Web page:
We were happy to see deer grazing in the grass along this area.

We are now entering the Pacific ocean as we pass under the Bridge of the Americas.

Grayden and I decide to go topside to view the Bridge of the Americas!  

Don't worry, our Captain is a pro!  

Goodness, here we go!

Looking back at The Bridge of the Americas we see the moon peeking through the clouds.  We enjoyed a lovely day traveling along these unique shores and marveling at the amazing Panama Canal.  It truly is a wonder of the modern world!

As we travel along the Pacific Panama City rises into view.

Thank you for coming along with us to the Panama Canal.  We will now be sailing along the Pacific toward Costa Rica.  I hope you will join me on our next adventure on our voyage. 



Sunday, July 10, 2022

Stopping in Aruba

Sailing down to Aruba from Grand Turk we enjoyed seeing all the birds that flew alongside the Queen Elizabeth.  We both love birds and are always up for identifying them when we can.  There was a Naturalist onboard that held lectures that helped me to identify our views of different sights.

The Brown Booby was accompanying us for many miles soaring above the beautiful blue Caribbean.  Growing up going to the ocean, all seabirds were called "seagulls".  So in my old age it's nice to identify the many, many birds that cross our paths.  I have learned that the Brown Booby never sits on the water, but only roosts on solid surfaces.  They only nest on the ground.  They dive into the water and scoop up small fish.  Grayden and I saw many of them do this and they left a blue tube in the water as they fished.

When onboard every passenger must get tested in order to keep the ship healthy from Covid.  Grayden and I were tested four days after boarding and we were thankful to learn we were negative.  

The Queen Elizabeth pulled into Oranjestad, Aruba early in the morning.  Oranjestad is the capital city and is the largest city on the island that is a constituent country of the Kingdom of the Netherlands.

We have visited Aruba several times.  It is quite a varied island filled with diversity of flora and fauna and gorgeous beaches.  We didn't take an excursion this time, but decided to walk around town and enjoy the local shops and local sights.

As we wondered around town we looked at the varied architecture and pretty tropical plants.  Pink is the color of choice on buildings everywhere on the island and looks so lovely with handmade tiles all around.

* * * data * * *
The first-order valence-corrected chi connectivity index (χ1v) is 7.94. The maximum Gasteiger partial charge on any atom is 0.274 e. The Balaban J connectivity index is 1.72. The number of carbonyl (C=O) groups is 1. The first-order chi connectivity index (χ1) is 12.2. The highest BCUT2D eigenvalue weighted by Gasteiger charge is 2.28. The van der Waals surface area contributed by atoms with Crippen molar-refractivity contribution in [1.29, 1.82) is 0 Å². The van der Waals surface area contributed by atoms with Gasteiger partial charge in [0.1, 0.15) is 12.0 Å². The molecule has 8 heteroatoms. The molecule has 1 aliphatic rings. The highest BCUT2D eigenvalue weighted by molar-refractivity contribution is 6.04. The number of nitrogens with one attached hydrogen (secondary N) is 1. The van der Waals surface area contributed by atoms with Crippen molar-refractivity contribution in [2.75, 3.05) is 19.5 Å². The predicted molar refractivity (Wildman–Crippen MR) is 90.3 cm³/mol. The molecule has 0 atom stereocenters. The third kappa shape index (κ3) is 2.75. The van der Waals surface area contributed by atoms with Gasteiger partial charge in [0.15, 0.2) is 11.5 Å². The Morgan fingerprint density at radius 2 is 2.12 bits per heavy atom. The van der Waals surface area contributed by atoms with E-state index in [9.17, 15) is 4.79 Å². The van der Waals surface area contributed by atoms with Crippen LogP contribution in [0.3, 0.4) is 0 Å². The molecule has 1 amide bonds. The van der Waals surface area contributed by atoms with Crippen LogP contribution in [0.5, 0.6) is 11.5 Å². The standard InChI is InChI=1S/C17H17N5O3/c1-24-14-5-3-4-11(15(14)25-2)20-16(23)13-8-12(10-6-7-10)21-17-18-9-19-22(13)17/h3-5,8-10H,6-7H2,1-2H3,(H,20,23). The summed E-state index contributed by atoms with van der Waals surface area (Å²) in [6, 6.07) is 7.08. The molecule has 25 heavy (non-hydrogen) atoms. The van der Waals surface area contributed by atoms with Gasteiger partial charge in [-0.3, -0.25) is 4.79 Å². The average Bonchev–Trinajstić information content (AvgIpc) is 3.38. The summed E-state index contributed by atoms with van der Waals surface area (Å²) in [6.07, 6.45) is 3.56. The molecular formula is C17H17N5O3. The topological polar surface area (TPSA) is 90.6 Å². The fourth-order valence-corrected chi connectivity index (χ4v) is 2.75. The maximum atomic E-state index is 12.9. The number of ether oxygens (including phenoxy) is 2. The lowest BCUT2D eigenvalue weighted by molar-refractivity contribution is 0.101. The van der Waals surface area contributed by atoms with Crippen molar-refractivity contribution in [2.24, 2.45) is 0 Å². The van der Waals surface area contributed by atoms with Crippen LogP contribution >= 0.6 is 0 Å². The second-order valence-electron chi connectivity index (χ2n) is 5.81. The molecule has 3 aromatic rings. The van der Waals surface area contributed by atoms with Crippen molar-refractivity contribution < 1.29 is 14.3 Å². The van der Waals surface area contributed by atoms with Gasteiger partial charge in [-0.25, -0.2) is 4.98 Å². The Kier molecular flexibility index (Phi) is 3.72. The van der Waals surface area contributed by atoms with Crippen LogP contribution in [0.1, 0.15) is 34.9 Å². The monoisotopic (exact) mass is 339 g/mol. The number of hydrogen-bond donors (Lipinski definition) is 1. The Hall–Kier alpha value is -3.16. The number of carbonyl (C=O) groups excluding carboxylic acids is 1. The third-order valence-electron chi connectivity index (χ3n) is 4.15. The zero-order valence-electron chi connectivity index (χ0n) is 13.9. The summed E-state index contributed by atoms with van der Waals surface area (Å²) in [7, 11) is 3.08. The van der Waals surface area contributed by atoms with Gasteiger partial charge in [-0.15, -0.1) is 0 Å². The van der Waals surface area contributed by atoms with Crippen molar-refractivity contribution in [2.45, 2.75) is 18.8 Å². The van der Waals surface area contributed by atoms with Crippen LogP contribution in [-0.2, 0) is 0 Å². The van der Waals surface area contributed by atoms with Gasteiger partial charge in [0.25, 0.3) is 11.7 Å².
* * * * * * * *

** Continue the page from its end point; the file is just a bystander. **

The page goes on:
The sky was quite threatening, but we were happy that rain waited until later.

In the shopping district and all throughout town there are statues of blue horses.  Each one has a name and a post with its name.

There are eight blue horse statues throughout the city.  The project began in 2015 as a tribute to Paardenbaai (Horse Bay).  This was the original name of the city in the 17th century when horses were sold to Europeans.

It was fun taking in the sights of Oranjestad, Aruba and so nice for us to learn more about this amazing island.

Next we transit the amazing Panama Canal!  Join us as we go from the Atlantic to the Pacific ocean.  


Tuesday, July 5, 2022

Vacation on Queen Elizabeth

On May 14, 2022 Grayden and I flew down to Ft. Lauderdale to board the Queen Elizabeth.  Our grandson took us to the airport bright and early.  Thank you, Samuel!  The last couple of years have put the breaks on our travel wishes.  As I've mentioned before, our most recent trip was canceled.  Not due to Covid, but the world situation.  So we happily booked a trip closer to home.  We both are four times vaccinated and tested negative 2 days prior to our embarcation as is required by Cunard.  We both always wear masks inside of stores, etc.  So masked up we landed in Ft. Lauderdale and in a few hours later boarded the beautiful Queen Elizabeth!

 We/I really love traveling onboard a ship.  I was really looking forward to no cooking, no cleaning, no worries for 30 days.  Every passenger was required to wear a mask inside of the ship.  This certainly made us both feel safer to travel now.

The Queen Elizabeth is a lovely ship that is practically identical to Queen Victoria.  So we immediately felt at home and began enjoying all the wonderful relaxing times onboard.

Our first port of call was Grand Turk in the beautiful blue Caribbean.  We decided to take an excursion to enjoy a day at the beach.


The warm water was refreshing on this very hot day in spite of the coral that filled the shoreline.

A lovely barbeque was included in our excursion. 


In 1962 Astronaut John Glenn splashed down near the island of Grand Turk after orbiting the earth three times during the Mercury-Atlas 6 mission aboard the Friendship 7 spacecraft he named.  He was rescued by the USS Noa that was in the area.

There are many wild donkeys and horses on Grand Turk.  They used to be used in the salt industry on the island.  We saw them everywhere!

Heading back to the ship we see that islanders pay a premium for gasoline.

Grayden and I enjoyed our time visiting Grand Turk.  

Thank you for coming along with us as we remember our trip on Queen Elizabeth.  Our next port of call is Aruba.  Do join me!